George Verwer also invited me to help lead his three seminars on JP 2000 which were attended by a total of 360 students. George showed the JP 2000 video and together we answered students' questions. At one of these presentations, I mentioning the Qashqai nomads of Iran
who are perhaps the least reached of the large groups on the JP 2000 list. An Iranian student came up to me afterwards and said quite emotionally, "I was born in Iran and am a convert from Islam. I wasn't planning on attending Urbana. I didn't even know what this seminar was about, but I saw a line forming so I just got into it. I was given a profile on an unreached people group in Iran. Then when I saw the Iranian Sam Yegnezar on the JP 2000 video I knew God was trying to tell me something. Now I am going to seriously pray about going to Iran as a missionary to an unreached people there. I know that many Iranians are prejudiced against the ethnic minorities in Iran, but God has given me a heart for them."
Koreans, already a force in world missions, were well represented by thousands of Korean Americans. I was asked by the Korean American Center for World Mission to speak about JP 2000 to a special-interest group of 600 Korean American students. They listened attentively as I challenged them to use their bicultural skills that they have learned living in America to join the Korean missionary force to unreached people groups. Dan Harrison along with several other Urbana dignitaries also gave greetings to this group. It was clear that Urbana planners recognized the tremendous potential of this group of 600 Koreans and the larger movement they represented. I was encouraged that the meeting planners chose to make JP 2000 part of the focus of their meeting time.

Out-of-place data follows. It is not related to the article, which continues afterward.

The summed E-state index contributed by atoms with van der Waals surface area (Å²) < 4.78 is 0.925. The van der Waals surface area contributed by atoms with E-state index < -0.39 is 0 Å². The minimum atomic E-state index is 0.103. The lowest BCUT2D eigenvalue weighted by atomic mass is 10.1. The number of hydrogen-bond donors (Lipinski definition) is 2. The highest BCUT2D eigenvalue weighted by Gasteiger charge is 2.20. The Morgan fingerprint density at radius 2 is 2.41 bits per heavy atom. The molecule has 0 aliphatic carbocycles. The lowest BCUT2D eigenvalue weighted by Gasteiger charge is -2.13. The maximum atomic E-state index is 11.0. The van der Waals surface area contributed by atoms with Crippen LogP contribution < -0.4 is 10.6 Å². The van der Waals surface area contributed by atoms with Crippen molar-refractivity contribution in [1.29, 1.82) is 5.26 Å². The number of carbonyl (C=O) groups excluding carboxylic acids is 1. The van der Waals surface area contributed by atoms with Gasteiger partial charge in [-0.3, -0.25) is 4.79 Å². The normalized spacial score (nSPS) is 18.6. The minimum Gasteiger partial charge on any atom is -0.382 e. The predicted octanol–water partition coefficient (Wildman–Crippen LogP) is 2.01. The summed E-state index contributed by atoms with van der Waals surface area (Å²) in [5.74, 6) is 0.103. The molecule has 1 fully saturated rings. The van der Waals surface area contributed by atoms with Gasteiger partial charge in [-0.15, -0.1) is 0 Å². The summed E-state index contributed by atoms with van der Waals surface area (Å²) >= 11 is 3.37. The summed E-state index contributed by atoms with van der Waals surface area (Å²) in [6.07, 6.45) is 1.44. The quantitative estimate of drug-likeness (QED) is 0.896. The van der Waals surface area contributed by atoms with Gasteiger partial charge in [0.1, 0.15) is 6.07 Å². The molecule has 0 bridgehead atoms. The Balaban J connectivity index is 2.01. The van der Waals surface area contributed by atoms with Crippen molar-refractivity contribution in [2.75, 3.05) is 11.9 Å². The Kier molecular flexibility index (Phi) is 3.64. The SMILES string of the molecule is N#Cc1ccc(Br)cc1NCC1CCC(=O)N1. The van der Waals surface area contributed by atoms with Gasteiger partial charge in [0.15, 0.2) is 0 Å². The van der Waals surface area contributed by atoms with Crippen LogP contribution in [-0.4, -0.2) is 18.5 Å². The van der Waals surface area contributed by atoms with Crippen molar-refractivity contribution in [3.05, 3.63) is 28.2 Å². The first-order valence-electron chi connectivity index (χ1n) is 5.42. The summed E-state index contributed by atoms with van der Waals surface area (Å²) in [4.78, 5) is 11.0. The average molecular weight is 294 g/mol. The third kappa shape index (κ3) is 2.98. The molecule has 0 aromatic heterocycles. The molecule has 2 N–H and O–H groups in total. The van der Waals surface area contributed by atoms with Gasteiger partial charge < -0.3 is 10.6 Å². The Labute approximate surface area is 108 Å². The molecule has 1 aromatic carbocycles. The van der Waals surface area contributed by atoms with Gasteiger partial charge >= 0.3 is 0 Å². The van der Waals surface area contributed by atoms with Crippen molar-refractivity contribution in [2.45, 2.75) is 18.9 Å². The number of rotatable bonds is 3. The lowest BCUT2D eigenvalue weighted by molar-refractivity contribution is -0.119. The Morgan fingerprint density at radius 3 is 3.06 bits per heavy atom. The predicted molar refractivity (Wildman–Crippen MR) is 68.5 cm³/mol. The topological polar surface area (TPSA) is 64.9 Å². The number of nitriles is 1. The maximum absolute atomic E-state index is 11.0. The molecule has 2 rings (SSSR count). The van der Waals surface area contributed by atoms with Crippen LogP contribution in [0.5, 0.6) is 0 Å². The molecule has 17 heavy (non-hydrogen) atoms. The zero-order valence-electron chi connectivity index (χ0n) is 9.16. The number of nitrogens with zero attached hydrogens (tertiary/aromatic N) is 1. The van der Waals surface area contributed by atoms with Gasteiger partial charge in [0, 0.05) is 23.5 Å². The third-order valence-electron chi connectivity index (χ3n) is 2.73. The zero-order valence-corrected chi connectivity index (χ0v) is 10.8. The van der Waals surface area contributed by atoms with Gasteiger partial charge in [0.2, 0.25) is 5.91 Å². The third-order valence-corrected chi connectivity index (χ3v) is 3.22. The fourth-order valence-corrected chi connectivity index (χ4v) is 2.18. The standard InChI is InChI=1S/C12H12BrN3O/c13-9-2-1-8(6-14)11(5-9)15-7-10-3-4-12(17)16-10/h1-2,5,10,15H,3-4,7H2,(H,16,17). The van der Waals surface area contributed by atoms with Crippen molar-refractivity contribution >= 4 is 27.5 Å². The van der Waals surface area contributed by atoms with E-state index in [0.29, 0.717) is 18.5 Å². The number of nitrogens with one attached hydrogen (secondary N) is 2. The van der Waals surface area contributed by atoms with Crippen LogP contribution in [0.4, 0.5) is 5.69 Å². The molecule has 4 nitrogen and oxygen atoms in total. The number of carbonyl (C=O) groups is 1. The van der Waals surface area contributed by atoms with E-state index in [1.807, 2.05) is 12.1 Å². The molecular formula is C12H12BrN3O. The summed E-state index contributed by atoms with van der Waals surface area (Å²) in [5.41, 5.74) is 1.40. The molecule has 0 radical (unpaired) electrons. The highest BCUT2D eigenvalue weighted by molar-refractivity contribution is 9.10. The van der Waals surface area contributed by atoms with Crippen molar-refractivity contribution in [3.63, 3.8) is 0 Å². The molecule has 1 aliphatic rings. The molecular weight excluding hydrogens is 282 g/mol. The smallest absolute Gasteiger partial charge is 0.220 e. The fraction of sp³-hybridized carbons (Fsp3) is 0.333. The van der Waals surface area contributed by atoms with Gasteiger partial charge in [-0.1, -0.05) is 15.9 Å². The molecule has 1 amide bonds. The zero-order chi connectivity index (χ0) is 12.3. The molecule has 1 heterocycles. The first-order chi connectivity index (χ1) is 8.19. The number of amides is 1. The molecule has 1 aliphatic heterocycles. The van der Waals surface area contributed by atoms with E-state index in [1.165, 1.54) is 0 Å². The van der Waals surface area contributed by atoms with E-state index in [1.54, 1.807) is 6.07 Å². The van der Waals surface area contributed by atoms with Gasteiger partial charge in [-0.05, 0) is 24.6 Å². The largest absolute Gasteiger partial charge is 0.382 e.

Many of the 300 exhibits had connections to unreached peoples in their displays. I heard one mission representative exclaim that he had never seen such interest in Muslim peoples than at this event.
InterVarsity staff set-up an unreached peoples adoption center for the Joshua Project unreached peoples. This exhibit was staffed by Doug Lucas and Eric Derry.
At that center, 51 students registered adoptions of unreached peoples, many of which were the ones they were assigned in their small groups. Other delegate responses included: 18 people chose an unreached people for which they want to form a research team to visit; 41 people chose an unreached people to pray for and to try to get others praying for; 7 people chose an unreached people for which they will become an advocate for and try to recruit church planters; 11 people chose an unreached people and stated their intent to seek out an agency to send them as long-term church planters; All total, 3,200 adoption response forms were given to interested students.
In the delegate registration materials JP 2000 was mentioned on the instruction sheet that went with the final response form that all delegates filled out on the second to last night. Option number 8 read "Join or form a team in order to serve in an unreached people group." There were 974 delegates who selected this option and another 7,790 who said they would pray regularly for global evangelism.